Keith, mobility can be a tricky topic: because everyone is put together a little differently, each athlete will need pick and choose what they need to work on more. We did have a general mobility session in our first BMTG program, focusing on hips, shoulders, thoracic spine, and hamstrings (single leg on a door frame).
For general strength training and specific steep hill climbing, try to have adequate mobility at the ankles, hips, thoracic spine, and shoulders. Also make sure that you are addressing hamstring flexibility.
Because of larger step ups, step downs and squats, ankle mobility is really important. Foam-rolling / SMR of the calf and potentially the achilles will be a good start. Half-kneeling mobilizations are great. You can add in heavy bands to improve glide in the ankle. Don’t preoccupy your time with dozens of mobility drills, just try a few. If you notice a big difference from one side to the other, spend your energy on the side that needs catch-up.
“Hip openers” is used generically, but many concepts are great. UA Yoga is great for this in the evening. For more active versions, you can use frog patterns, dynamic planks, lunge patterns, and “worlds greatest stretch” variations. For controlling this mobility, Cham Mtn Fit can’t be beat.
The term “shoulder openers” is also widely used, but many versions are great. Restricted shoulders can really affect gait, and poor mobility can even be the cause of poor squat mechanics. Scott put out this video a while back: https://www.youtube.com/watch?v=aFjx74PzghA. If you find some restriction in any of those patterns, often times some SMR can help. The Roll Model is a really helpful tool to scan and identify areas to focus on with SMR. There are also some ways to improve mobility with traction, but try the other routes first.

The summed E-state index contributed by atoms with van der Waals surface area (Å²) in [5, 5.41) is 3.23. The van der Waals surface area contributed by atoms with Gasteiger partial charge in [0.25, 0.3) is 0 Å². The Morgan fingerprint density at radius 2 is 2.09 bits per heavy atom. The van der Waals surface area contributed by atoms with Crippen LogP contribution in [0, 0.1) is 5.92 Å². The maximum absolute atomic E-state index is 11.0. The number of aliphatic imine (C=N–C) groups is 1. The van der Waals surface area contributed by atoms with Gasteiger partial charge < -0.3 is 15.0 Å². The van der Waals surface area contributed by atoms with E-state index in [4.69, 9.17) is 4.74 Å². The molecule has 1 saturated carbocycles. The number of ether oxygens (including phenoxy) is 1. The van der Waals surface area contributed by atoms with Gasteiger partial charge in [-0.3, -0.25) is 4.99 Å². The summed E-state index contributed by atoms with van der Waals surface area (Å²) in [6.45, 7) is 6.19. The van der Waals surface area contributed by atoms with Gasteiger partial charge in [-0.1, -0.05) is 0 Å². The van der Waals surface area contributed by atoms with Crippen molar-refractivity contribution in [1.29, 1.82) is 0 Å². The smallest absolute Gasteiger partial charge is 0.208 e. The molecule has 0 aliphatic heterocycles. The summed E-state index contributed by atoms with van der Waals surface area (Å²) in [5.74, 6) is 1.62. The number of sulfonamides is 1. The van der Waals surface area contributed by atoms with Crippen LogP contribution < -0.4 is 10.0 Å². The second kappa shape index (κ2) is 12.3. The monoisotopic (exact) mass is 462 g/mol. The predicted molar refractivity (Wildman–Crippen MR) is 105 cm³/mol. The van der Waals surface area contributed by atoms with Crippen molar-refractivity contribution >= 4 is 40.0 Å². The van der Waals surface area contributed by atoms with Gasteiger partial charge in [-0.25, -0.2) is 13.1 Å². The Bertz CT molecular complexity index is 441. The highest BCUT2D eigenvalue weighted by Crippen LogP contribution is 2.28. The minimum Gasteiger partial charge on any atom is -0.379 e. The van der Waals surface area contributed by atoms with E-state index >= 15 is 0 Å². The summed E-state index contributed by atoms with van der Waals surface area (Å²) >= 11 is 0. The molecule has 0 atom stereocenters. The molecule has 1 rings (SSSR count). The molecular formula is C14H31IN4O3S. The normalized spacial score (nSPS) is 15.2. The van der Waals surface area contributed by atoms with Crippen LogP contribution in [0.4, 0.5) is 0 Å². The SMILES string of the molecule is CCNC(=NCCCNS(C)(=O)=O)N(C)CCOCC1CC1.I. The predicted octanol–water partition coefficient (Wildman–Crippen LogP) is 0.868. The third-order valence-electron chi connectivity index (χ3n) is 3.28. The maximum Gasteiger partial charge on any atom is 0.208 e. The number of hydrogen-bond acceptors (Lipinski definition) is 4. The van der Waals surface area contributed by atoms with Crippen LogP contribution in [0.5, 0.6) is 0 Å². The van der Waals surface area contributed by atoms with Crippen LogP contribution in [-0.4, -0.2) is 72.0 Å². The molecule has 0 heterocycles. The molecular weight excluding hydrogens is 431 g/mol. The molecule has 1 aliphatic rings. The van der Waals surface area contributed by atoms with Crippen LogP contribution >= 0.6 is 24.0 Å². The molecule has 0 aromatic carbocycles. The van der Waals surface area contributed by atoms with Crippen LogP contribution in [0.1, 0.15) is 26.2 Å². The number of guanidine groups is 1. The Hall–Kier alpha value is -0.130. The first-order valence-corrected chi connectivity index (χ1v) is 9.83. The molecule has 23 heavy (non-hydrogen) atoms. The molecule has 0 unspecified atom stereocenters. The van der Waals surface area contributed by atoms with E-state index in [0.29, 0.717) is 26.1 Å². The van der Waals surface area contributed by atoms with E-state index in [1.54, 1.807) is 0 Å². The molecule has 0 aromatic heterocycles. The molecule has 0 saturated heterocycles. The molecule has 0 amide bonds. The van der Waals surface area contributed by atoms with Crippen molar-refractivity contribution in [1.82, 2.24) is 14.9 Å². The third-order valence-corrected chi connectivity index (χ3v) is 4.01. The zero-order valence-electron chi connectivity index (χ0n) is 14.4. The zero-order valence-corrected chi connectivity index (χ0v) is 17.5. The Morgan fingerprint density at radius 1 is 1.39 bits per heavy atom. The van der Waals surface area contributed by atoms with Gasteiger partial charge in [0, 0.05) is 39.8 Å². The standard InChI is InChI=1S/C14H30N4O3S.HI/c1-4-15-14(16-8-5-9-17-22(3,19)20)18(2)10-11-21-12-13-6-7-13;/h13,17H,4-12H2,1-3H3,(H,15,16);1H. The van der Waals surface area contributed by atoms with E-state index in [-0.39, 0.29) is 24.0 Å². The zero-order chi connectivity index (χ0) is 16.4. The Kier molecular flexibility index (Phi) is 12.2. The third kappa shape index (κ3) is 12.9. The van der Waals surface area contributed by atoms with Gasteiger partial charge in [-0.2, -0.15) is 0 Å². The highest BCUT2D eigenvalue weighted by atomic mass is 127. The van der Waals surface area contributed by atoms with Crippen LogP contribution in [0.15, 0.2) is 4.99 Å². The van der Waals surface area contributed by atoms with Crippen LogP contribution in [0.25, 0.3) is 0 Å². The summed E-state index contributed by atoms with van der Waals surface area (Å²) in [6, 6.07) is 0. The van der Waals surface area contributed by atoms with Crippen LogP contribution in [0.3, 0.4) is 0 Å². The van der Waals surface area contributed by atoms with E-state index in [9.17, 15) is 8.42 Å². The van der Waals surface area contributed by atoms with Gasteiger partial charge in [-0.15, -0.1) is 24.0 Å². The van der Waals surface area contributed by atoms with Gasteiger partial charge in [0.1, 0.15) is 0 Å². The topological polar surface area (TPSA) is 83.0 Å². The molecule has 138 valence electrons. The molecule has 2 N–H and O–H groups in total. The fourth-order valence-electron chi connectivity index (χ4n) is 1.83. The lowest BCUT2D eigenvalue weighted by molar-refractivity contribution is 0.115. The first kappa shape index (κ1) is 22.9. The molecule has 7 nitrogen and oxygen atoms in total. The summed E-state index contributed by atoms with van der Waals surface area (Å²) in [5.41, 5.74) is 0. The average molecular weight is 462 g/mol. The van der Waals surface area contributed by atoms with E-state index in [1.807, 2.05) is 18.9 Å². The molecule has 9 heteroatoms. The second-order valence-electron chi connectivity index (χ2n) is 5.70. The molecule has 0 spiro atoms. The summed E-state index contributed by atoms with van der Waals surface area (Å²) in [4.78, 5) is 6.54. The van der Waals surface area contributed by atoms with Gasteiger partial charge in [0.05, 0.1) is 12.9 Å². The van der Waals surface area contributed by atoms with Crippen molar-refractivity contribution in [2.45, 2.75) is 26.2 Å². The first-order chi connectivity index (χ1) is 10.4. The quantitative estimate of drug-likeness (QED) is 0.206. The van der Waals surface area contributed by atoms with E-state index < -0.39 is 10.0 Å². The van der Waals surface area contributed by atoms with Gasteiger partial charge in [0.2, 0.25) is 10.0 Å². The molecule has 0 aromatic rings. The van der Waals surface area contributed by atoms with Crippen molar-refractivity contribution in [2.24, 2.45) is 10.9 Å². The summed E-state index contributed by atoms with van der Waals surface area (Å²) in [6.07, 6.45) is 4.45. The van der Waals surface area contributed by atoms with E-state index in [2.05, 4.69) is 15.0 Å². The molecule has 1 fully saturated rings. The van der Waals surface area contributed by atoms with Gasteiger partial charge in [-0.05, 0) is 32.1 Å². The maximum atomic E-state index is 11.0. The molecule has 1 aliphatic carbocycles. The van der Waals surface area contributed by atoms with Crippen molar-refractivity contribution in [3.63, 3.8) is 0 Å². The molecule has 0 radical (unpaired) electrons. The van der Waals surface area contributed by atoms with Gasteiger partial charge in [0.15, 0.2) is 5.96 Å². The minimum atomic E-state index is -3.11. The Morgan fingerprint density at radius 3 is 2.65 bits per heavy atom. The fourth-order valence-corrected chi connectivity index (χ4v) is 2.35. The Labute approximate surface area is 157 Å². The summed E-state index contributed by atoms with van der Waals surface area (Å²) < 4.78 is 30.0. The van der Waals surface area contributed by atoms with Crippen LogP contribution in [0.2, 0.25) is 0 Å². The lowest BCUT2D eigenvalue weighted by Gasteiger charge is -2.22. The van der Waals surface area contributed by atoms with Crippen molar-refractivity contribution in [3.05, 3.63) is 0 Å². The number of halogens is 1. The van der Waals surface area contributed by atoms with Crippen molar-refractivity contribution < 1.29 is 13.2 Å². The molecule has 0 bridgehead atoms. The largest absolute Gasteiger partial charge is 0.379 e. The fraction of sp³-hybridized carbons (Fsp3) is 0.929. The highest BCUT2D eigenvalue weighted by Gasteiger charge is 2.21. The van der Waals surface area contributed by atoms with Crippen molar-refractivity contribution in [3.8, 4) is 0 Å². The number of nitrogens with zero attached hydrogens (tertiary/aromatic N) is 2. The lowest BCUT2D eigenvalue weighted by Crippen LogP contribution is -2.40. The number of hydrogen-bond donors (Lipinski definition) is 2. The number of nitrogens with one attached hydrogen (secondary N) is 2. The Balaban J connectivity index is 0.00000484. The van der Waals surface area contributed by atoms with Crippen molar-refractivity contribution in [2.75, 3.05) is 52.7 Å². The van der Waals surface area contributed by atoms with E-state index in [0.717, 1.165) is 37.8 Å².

UA Yoga has a great thoracic spine mobilization in Module 2. Side-laying, bent knees.
For a simple routine to follow-along, here’s one in-house video: https://www.youtube.com/watch?v=ixm3Bj239eU
To try to retain improved mobility, you’ll want to perform a pattern or patterns that will load that joint. Alternatively, if you do some mobility in the late evening, you’ll be following up with a night of rest where hopefully you aren’t doing anything to undo your work (slouching in a chair, hunching over a computer, etc.). Using UA Yoga in this manner is great.